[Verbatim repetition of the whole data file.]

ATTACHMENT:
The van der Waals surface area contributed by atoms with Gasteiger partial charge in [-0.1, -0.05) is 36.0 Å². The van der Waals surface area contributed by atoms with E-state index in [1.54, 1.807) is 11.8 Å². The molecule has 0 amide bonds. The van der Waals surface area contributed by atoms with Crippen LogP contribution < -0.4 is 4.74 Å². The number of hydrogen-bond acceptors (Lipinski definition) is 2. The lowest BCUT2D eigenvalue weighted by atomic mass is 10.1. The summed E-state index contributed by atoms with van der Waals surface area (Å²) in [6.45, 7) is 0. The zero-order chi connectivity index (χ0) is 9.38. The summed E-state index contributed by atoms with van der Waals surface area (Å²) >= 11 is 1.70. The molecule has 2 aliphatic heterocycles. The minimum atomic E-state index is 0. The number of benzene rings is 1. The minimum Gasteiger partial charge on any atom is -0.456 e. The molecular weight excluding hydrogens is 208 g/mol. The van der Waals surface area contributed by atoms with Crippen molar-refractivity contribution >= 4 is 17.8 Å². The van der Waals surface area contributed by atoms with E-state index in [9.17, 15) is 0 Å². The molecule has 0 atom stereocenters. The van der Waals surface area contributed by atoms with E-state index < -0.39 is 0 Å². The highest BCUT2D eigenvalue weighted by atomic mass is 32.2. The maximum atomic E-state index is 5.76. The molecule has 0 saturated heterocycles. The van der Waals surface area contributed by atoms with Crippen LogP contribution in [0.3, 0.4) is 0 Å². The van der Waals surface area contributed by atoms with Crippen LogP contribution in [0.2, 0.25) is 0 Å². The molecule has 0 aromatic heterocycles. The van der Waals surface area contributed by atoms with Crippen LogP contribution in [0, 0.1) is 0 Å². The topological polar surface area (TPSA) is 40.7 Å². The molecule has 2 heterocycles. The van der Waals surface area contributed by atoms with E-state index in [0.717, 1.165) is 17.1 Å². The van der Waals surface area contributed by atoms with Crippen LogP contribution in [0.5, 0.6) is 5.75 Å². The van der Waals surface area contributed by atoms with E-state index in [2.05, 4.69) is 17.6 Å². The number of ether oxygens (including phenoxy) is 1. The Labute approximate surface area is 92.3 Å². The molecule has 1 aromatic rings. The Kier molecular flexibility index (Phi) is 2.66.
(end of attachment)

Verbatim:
The van der Waals surface area contributed by atoms with Gasteiger partial charge in [-0.1, -0.05) is 36.0 Å². The van der Waals surface area contributed by atoms with E-state index in [1.54, 1.807) is 11.8 Å². The molecule has 0 amide bonds. The van der Waals surface area contributed by atoms with Crippen LogP contribution < -0.4 is 4.74 Å². The number of hydrogen-bond acceptors (Lipinski definition) is 2. The lowest BCUT2D eigenvalue weighted by atomic mass is 10.1. The summed E-state index contributed by atoms with van der Waals surface area (Å²) in [6.45, 7) is 0. The zero-order chi connectivity index (χ0) is 9.38. The summed E-state index contributed by atoms with van der Waals surface area (Å²) >= 11 is 1.70. The molecule has 2 aliphatic heterocycles. The minimum atomic E-state index is 0. The number of benzene rings is 1. The minimum Gasteiger partial charge on any atom is -0.456 e. The molecular weight excluding hydrogens is 208 g/mol. The van der Waals surface area contributed by atoms with Crippen molar-refractivity contribution >= 4 is 17.8 Å². The van der Waals surface area contributed by atoms with E-state index in [9.17, 15) is 0 Å². The molecule has 0 atom stereocenters. The van der Waals surface area contributed by atoms with E-state index < -0.39 is 0 Å². The highest BCUT2D eigenvalue weighted by atomic mass is 32.2. The maximum atomic E-state index is 5.76. The molecule has 0 saturated heterocycles. The van der Waals surface area contributed by atoms with Crippen LogP contribution in [0.3, 0.4) is 0 Å². The van der Waals surface area contributed by atoms with Crippen LogP contribution in [0.2, 0.25) is 0 Å². The molecule has 0 aromatic heterocycles. The van der Waals surface area contributed by atoms with Crippen LogP contribution in [0, 0.1) is 0 Å². The topological polar surface area (TPSA) is 40.7 Å². The molecule has 2 heterocycles. The van der Waals surface area contributed by atoms with E-state index in [0.717, 1.165) is 17.1 Å². The van der Waals surface area contributed by atoms with Crippen LogP contribution in [0.5, 0.6) is 5.75 Å². The van der Waals surface area contributed by atoms with E-state index in [2.05, 4.69) is 17.6 Å². The number of ether oxygens (including phenoxy) is 1. The Labute approximate surface area is 92.3 Å². The molecule has 1 aromatic rings. The Kier molecular flexibility index (Phi) is 2.66.